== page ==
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Pharmacology, Toxicology and Pharmaceutical Science » "Epileptology - The Modern State of Science", book edited by Vladimir V. Kalinin, ISBN 978-953-51-2699-7, Print ISBN 978-953-51-2698-0, Published: October 12, 2016 under CC BY 3.0 license. © The Author(s).

Chapter 12

Therapeutic Monitoring of Anticonvulsants: Use of Saliva as Biological Fluid

By Marta Vázquez and Pietro Fagiolino
DOI: 10.5772/64108

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Schematic representation of saliva collection without stimulation.
Figure 1. Schematic representation of saliva collection without stimulation.
Schematic representation of saliva collection with stimulation.
Figure 2. Schematic representation of saliva collection with stimulation.
Predose venous plasma concentration versus predose stimulated saliva concentration in patients receiving PHT.
Figure 3. Predose venous plasma concentration versus predose stimulated saliva concentration in patients receiving PHT.
VPA plasma concentration versus VPA stimulated saliva concentration (a) and VPA plasma ultrafiltrate concentration versus VPA stimulated saliva concentration (b) in 11 pediatric patients.
Figure 4. VPA plasma concentration versus VPA stimulated saliva concentration (a) and VPA plasma ultrafiltrate concentration versus VPA stimulated saliva concentration (b) in 11 pediatric patients.

Therapeutic Monitoring of Anticonvulsants: Use of Saliva as Biological Fluid

Marta Vázquez and Pietro Fagiolino
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Plasma drug concentration is not homogeneous within the intravascular space, being the arterial (PA) concentrations higher or lower than that in veins (PV) depending on whether the samples are taken during the drug absorption or the elimination phases, respectively. However, blood samples are currently withdrawn from peripheral veins and total (bound plus unbound) plasma drug concentration is assayed. Despite the fact that free plasma drug levels (PfV) are not determined in routine therapeutic drug monitoring (TDM), they could be assayed for research purposes. Salivary drug concentrations (S) approximate to their free plasma levels in the arteries of the great circulation. Saliva is recommended to be collected with stimulation to minimize the difference between the pHs of both fluids (saliva and blood), and thus, artery/vein-free drug concentration ratios (PfA/PfV) could be surrogated by the stimulated saliva/free-plasma in vein drug concentration ratios (SS/PfV). It is possible in this way not only to assess this S/P ratio but also to infer the brain (B)/PfV ratio, which is actually the most relevant for antiepileptic drugs (AEDs). Different cases of AEDs are considered in this review, taking into account their physiochemical properties and their ability to be transported by membrane carriers.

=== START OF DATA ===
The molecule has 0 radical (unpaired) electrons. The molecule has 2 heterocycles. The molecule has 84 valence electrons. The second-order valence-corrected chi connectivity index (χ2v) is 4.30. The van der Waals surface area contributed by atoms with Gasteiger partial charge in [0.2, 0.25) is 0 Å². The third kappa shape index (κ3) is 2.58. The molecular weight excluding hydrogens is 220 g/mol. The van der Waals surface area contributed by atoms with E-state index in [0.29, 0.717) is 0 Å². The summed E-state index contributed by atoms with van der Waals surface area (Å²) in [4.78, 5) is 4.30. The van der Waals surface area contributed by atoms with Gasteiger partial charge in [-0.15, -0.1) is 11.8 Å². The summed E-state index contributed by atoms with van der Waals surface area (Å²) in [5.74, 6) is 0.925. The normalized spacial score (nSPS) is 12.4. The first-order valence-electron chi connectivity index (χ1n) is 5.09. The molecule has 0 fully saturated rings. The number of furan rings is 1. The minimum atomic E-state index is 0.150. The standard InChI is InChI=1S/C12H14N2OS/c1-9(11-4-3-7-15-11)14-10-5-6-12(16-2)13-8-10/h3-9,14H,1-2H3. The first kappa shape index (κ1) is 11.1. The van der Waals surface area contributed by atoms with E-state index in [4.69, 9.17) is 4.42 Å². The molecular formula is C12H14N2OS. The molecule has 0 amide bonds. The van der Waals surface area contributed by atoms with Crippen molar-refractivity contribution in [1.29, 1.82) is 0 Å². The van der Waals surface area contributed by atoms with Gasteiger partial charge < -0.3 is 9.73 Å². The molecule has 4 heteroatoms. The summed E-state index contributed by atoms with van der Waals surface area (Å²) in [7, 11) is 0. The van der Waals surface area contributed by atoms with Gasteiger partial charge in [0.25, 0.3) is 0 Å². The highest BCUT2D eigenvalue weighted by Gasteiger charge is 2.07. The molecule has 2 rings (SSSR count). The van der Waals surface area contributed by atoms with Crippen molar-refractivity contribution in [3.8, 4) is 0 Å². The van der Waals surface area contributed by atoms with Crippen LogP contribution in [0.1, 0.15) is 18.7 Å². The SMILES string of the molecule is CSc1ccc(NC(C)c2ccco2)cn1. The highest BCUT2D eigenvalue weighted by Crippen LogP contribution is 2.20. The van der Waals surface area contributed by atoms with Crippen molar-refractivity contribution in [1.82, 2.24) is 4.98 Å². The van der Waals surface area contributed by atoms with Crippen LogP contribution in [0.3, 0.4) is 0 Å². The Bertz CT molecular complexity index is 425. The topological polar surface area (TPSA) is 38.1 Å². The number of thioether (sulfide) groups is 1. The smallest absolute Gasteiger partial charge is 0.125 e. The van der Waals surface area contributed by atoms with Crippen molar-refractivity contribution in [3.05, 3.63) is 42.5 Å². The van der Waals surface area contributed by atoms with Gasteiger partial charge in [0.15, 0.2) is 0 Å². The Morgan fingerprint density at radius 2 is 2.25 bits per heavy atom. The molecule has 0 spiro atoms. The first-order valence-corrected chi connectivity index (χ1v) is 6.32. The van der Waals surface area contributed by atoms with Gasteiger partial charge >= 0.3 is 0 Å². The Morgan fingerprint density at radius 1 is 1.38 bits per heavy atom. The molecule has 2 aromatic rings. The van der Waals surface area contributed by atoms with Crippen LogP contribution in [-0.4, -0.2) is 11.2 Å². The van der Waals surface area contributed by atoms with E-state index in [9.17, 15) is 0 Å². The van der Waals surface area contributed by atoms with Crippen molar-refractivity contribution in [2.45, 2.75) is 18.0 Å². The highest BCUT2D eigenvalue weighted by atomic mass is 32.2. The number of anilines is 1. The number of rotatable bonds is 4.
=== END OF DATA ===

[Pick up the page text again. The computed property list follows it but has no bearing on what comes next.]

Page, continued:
Keywords: drug concentration in saliva, saliva-to-plasma concentration ratio, brain-to-saliva concentration ratio

1. Introduction

The concept of therapeutic drug monitoring (TDM) in plasma or serum of antiepileptic drugs (AEDs) is led by the assumption that the pharmacodynamic effects of drugs correlate better with circulating concentrations than with administered doses. TDM encompasses both drug quantification in a sample and pharmacological interpretation for dosage adjustment. Although TDM has been used as a tool to optimize treatment of epilepsy for almost 50 years, evidence for its usefulness in improving clinical outcome is scarce and controversial. The main potential pitfall regarding TDM interpretation is that we are still measuring drug levels in a fluid far away from the site of action. Plasma drug concentration is not homogeneous within the intravascular space, while all arteries have the same drug level value, each vein coming from different organs may have different drug concentrations, among them and in relation with their respective arteries. Arterial drug concentration is higher than the respective venous concentration during input of the active substance either after intravenous or oral administration. The opposite is observed when drug elimination predominates. This circulatory issue has been well referenced in the literature both in animals [1] and in humans [2], and gives evidence to understand the discrepancy between plasma venous drug concentrations, which are commonly measured, and drug effects [2, 3]. Blood samples are currently withdrawn from peripheral veins and total (bound plus unbound) plasma drug concentration is assayed although only the free drug is responsible for the pharmacological effect.

Measurement of AED concentrations in brain interstitial fluid (BIF) could be the solution as such concentrations are considered to reflect those occurring in the brain, which result in the pharmacological effect of the drug. Furthermore, BIF concentrations would reflect the free serum concentration. However, the impossibility of obtaining this fluid turns it in an inappropriate biological matrix for AEDs TDM purpose.